Oars can take a beating on dirt-road rides to the river, so I built holders to keep them from banging around. I can also padlock them in place while leaving the boat unattended to shuttle gear. With a bracket made of sapele and yellow cedar, the oars also make a handy tripod where we can hang a 1962 Coleman lantern at camp.

Fly-rod holders are essential because your hands are on the oars all day. I’ve caught hundreds of steelhead with a setup I created using bamboo, sapele, yellow cedar, and a leather strap. When we run particularly challenging rapids, my guests need both hands free to hold on, bail, snap a picture, or tighten their life jackets, so I built a couple of simple rod holders behind their thwart. As soon as we clear the rapid, they can return to fishing immediately.

One removable floorboard doubles as a cutting board to take ashore when it’s time to clean fish, and another doubles as an onboard table.


Wooden construction also makes boats comparatively easy to repair. After an encounter with a rock, the author used bolts (later cut off flush) to clamp an epoxy repair. The stitched-together wound left an honorable “scar.”

The most sickening sound in the middle of a rapid is a dull thud like a sledgehammer hitting the bottom, followed by wood splitting. I’ve heard it. It hurts. A lot. My first thought is never about the repair, it’s always sorrow that I hurt my boat again and disappointment that I didn’t avoid it. But in reality, when you row on Class II and III rivers, you’re eventually going to hit a rock. I remind myself again that I built this boat to run rivers, not the garage.

I use epoxy with fillers for repairs, sometimes augmented by fiberglass cloth or even a plywood backing plate if the break is bad. Normally my repairs are as smooth as glass. To fix one bad 1′-long slice, I used brass machine screws with wing nuts through blocks of wood to bring the plywood fair. After the epoxy set, I cut the screws off flush, which showed through the varnish later, like stitches in a wound. The result was a subtle scar—the mark of a boat with character and experience, one that has been somewhere and has stories to tell.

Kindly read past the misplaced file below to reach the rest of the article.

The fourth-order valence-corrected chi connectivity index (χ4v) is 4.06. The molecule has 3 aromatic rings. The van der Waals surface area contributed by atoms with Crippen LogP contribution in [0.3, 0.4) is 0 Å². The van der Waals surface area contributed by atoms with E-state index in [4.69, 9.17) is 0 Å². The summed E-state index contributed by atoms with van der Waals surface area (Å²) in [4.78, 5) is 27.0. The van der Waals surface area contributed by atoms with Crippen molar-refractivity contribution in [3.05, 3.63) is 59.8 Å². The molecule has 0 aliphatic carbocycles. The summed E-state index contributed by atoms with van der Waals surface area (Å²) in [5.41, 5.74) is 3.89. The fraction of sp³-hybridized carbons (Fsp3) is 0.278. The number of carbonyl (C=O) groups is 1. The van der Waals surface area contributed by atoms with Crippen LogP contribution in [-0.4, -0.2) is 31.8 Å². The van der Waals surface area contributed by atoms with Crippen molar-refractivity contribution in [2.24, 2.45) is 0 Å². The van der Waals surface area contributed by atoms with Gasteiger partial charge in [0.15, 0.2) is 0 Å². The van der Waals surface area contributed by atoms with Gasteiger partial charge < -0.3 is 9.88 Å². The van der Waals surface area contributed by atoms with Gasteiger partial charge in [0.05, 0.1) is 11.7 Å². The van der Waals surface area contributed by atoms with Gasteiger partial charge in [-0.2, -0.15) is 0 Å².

A wooden drift boat seems to correspond particularly well with the outdoor lifestyle of the Pacific Northwest, here on the Snake river with the Grand Tetons beyond.

This boat will continue to collect stories and scars as I row the rocky Northwest rivers. I’m told my OBSESSION is perfectly named—and I couldn’t agree more.

For more on McKenzie River drift boats, see Roger Fletcher’s book Drift Boats & River Dories (Stackpole Books, 2007) and his website.


The design the author used to build OBSESSION was by a company no longer in business. Roger Fletcher, author of Drift Boats & River Dories, has drawn a very similar hull, a type known as a transom-sterned double-ender. His book has details and plans for a wide variety of drift boats, plus details of construction and use, with drawings by veteran WoodenBoat illustrator Sam Manning.
LOA 15’3″
Beam at shear 6’6″
Beam at chine 4′
Draft not much